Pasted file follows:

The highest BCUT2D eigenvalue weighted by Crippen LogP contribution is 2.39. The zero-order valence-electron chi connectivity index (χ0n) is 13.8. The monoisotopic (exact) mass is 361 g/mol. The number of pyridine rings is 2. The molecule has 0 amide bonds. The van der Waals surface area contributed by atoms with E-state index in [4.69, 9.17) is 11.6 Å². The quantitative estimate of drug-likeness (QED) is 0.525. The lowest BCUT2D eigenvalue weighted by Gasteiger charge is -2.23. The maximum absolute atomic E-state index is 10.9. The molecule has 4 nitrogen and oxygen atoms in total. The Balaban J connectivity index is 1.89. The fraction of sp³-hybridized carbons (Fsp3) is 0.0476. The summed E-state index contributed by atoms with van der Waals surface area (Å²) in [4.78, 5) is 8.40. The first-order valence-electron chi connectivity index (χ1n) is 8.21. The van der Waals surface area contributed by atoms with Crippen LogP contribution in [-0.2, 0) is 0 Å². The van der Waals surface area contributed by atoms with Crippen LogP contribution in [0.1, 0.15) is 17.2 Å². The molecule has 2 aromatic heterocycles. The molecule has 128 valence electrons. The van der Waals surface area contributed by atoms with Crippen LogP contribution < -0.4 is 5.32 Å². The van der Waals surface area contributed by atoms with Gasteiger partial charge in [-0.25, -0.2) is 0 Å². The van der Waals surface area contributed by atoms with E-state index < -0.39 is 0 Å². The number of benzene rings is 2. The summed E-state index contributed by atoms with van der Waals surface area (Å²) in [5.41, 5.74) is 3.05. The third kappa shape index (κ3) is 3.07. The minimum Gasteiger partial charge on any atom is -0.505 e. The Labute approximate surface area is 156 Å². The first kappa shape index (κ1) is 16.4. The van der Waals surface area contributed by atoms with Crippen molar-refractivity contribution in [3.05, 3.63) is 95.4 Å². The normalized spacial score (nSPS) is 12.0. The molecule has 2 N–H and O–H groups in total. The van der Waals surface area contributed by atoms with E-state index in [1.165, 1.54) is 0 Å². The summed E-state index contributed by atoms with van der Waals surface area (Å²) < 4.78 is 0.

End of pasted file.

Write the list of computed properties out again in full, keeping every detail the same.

The highest BCUT2D eigenvalue weighted by Crippen LogP contribution is 2.39. The zero-order valence-electron chi connectivity index (χ0n) is 13.8. The monoisotopic (exact) mass is 361 g/mol. The number of pyridine rings is 2. The molecule has 0 amide bonds. The van der Waals surface area contributed by atoms with E-state index in [4.69, 9.17) is 11.6 Å². The quantitative estimate of drug-likeness (QED) is 0.525. The lowest BCUT2D eigenvalue weighted by Gasteiger charge is -2.23. The maximum absolute atomic E-state index is 10.9. The molecule has 4 nitrogen and oxygen atoms in total. The Balaban J connectivity index is 1.89. The fraction of sp³-hybridized carbons (Fsp3) is 0.0476. The summed E-state index contributed by atoms with van der Waals surface area (Å²) in [4.78, 5) is 8.40. The first-order valence-electron chi connectivity index (χ1n) is 8.21. The van der Waals surface area contributed by atoms with Crippen LogP contribution in [-0.2, 0) is 0 Å². The van der Waals surface area contributed by atoms with Crippen LogP contribution in [0.1, 0.15) is 17.2 Å². The molecule has 2 aromatic heterocycles. The molecule has 128 valence electrons. The van der Waals surface area contributed by atoms with Crippen LogP contribution < -0.4 is 5.32 Å². The van der Waals surface area contributed by atoms with Gasteiger partial charge in [-0.25, -0.2) is 0 Å². The van der Waals surface area contributed by atoms with E-state index < -0.39 is 0 Å². The number of benzene rings is 2. The summed E-state index contributed by atoms with van der Waals surface area (Å²) in [5.41, 5.74) is 3.05. The third kappa shape index (κ3) is 3.07. The minimum Gasteiger partial charge on any atom is -0.505 e. The Labute approximate surface area is 156 Å². The first kappa shape index (κ1) is 16.4. The van der Waals surface area contributed by atoms with Crippen molar-refractivity contribution in [3.05, 3.63) is 95.4 Å². The normalized spacial score (nSPS) is 12.0. The molecule has 2 N–H and O–H groups in total. The van der Waals surface area contributed by atoms with E-state index in [1.165, 1.54) is 0 Å². The summed E-state index contributed by atoms with van der Waals surface area (Å²) < 4.78 is 0.